Perhaps the NFL is in on it with the Universities so the schools can get a few years of that athletes time/skill for the ESPN $$$$.

    Like

    • Wouldn’t a good portion of the blame of where we are in college football rest with the NFL? Is it not their rules that say kids cannot play in the NFL until they are two years removed from high school?

      Exactly how many college freshmen and sophomores do you think are directly affected by this? [HINT: not many.]

      Like

      • biggity ben

        I totally agree, but the same could be said for baseball. How many high school baseball players wind up anywhere but A or AA out of high school? My only point is, there is ZERO opportunity for the football guys that can and the guys that are close, which I suspect there would be quite a few more. D leagues aren’t only made up of fresh out of school dudes, so I would think the pool would be big enough to support it. Bball is another good example. There are tons of players out of high school that want to play than are either good enough for the NBA (out of high school) or that there are spots for. But they have the opportunity to go play in the D league and skip study hall. We’re seeing that start to pop up.

        Anyway, I dunno what I’m talking about most of the time, Go Dawgs!

        Like

    • Derek

      “Blame” is a bit of a loaded word here. The colleges have certainly been to their benefit and give them little reason to change.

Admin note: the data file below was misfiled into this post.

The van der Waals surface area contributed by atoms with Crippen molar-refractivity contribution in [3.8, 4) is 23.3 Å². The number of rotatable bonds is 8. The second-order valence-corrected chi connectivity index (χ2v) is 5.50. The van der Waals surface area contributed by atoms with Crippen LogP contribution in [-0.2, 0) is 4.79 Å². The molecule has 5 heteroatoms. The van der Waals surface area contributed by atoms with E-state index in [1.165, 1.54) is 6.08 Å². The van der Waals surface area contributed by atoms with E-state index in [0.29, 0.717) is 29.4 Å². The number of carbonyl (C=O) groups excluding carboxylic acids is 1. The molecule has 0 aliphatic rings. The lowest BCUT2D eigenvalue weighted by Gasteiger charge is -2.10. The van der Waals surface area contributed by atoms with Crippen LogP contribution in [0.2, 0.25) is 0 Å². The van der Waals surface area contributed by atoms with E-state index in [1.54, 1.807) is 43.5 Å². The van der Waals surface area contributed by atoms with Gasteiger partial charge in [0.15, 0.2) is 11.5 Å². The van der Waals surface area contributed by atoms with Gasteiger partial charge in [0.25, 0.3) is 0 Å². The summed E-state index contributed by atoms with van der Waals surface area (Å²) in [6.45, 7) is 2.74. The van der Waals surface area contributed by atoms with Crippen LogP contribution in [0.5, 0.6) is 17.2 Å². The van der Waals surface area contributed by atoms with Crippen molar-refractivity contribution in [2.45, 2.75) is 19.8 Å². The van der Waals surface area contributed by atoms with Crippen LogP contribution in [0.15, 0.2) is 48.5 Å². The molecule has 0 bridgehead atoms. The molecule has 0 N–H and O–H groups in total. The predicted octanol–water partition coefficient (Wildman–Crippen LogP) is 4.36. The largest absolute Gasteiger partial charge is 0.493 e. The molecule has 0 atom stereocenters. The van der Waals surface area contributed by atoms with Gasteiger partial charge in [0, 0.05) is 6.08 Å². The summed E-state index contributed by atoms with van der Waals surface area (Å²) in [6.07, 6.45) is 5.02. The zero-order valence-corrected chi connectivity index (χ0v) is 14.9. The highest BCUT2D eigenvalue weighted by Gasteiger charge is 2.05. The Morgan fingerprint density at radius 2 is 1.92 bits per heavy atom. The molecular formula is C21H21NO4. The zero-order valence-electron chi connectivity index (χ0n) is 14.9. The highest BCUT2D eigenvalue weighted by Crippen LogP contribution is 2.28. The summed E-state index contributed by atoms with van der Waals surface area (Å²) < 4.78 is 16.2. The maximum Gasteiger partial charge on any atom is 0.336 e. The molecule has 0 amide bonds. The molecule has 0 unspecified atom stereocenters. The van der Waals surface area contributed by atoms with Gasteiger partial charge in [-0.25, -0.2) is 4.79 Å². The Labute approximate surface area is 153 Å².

The problem I see is college fans, coaches and administrators acting like they’re in some sort of symbiosis with the nfl. They shouldn’t. The colleges should stop selling themselves as NFL training camps. They should stop acting like football is a degree. They should stop admitting kids who can’t get or don’t want a college degree.

      There are damn few college players who will earn a living in football and we’re doing a lot of them a disservice by constructing a false dream and then using it against them for entertainment purposes.

      Like

      • biggity ben

        But assigning blame is fun!

        Yeah I’m stuck in the middle of wanting Azeez on my team and getting to watch in on ESPN and suffering the consequences of that, or watching what amounted to me in college…which was no great shakes I tell ya.

        Like

        • biggity ben

          forgot to finish my sentence…or watching me in college, and keeping the sports traditions and such in place.

          Like

      • Texas Dawg